The tragedy of the Taliban takeover in August 2021 is hard to overstate. Samira Hamidi, an Afghan women’s rights activist, told me that ‘the catastrophe in the country is getting worse’, and that ‘in the twenty years in between the Taliban’s time in power, most women and girls were trying to work, educate themselves, and build better lives.’ That freedom was denied to them for so long pre-2001, granted for a brief period, and then snatched away again is an open wound, felt within Afghanistan and in the diaspora. This state of affairs is hardly accidental or limited to education. Hamidi also told me that in governmental offices there are ‘signs telling women they are not allowed to enter.’ The systematic exclusion of women and girls from public life is an intentional move away from the ‘democratic principles’ Akhundzada so scornfully mentioned.

Despite this, a small light flickers, and there have been some brave acts of resistance. Hamidi said to me that ‘there were mass protests at the beginning, consisting mainly of women and girls.’ Although the protests have tapered off, ‘there are individual actions from brave individuals including human rights activists, women, and journalists.’ For instance, Ismail Mashal, a journalism professor who ran a private university, ripped up his academic records on live TV, handed out books in public, and refused to discriminate between his female and male students. For his courage and solidarity with the women of Afghanistan, he was met with violence and imprisonment.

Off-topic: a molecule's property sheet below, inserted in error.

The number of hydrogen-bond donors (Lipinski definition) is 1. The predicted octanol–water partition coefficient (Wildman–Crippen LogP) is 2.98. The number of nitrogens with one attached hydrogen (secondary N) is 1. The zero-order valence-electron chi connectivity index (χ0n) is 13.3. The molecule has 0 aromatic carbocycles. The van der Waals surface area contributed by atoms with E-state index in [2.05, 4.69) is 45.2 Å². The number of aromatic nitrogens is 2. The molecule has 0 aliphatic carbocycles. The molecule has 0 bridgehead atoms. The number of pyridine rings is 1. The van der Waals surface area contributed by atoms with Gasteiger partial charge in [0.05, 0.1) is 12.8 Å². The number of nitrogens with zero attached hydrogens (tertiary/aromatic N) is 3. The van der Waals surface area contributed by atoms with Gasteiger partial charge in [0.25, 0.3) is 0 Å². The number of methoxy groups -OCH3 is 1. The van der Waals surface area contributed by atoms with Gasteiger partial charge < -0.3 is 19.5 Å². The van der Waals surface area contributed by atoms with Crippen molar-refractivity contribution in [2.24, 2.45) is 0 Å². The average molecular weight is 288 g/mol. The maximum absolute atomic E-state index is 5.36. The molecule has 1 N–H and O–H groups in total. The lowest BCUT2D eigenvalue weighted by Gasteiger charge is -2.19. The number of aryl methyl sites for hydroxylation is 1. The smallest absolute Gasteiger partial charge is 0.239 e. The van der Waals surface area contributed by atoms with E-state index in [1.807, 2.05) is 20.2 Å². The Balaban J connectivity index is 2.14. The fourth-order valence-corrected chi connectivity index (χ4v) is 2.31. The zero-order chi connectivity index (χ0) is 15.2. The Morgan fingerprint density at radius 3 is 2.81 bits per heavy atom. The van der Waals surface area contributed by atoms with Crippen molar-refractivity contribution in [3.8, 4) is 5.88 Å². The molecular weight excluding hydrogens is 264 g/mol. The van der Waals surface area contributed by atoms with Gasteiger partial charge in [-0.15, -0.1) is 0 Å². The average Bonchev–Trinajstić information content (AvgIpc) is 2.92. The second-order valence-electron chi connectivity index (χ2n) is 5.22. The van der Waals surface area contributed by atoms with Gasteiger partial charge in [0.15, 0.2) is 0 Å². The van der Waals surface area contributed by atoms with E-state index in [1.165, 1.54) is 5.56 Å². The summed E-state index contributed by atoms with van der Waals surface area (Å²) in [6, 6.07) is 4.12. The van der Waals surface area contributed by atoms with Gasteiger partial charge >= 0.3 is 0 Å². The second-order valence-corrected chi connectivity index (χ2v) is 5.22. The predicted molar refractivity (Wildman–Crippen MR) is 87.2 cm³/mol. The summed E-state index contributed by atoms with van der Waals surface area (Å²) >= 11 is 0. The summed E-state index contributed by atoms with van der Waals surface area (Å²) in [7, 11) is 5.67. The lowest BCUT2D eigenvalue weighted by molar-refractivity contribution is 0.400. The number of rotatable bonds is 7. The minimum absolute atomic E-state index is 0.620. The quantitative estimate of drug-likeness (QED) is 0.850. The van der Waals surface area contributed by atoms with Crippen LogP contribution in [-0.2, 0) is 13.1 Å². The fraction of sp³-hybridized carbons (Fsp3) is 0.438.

Those with the most to lose, women, have made the greatest sacrifices to retain their freedoms, while the lack of solidarity from the other half of the population is one reason for their failure.

Mashal’s stand was particularly notable given the pre-eminence of women in the protests against the Taliban. As a Human Rights Watch report noted in February 2023:

‘Mashal’s sense of justice, solidarity, and dissent provided a ray of hope in a country where peaceful protests are often solely championed by women. Since the Taliban took over Afghanistan in August 2021, public protests involving Afghan men standing up for women’s rights have been rare.’

This fact is another aspect of the tragedy: those with the most to lose, women, have made the greatest sacrifices to retain their freedoms, while the lack of solidarity from the other half of the population is one reason for their failure.

The Window of Hope women’s movement, an organisation fighting gender apartheid, recently released a statement: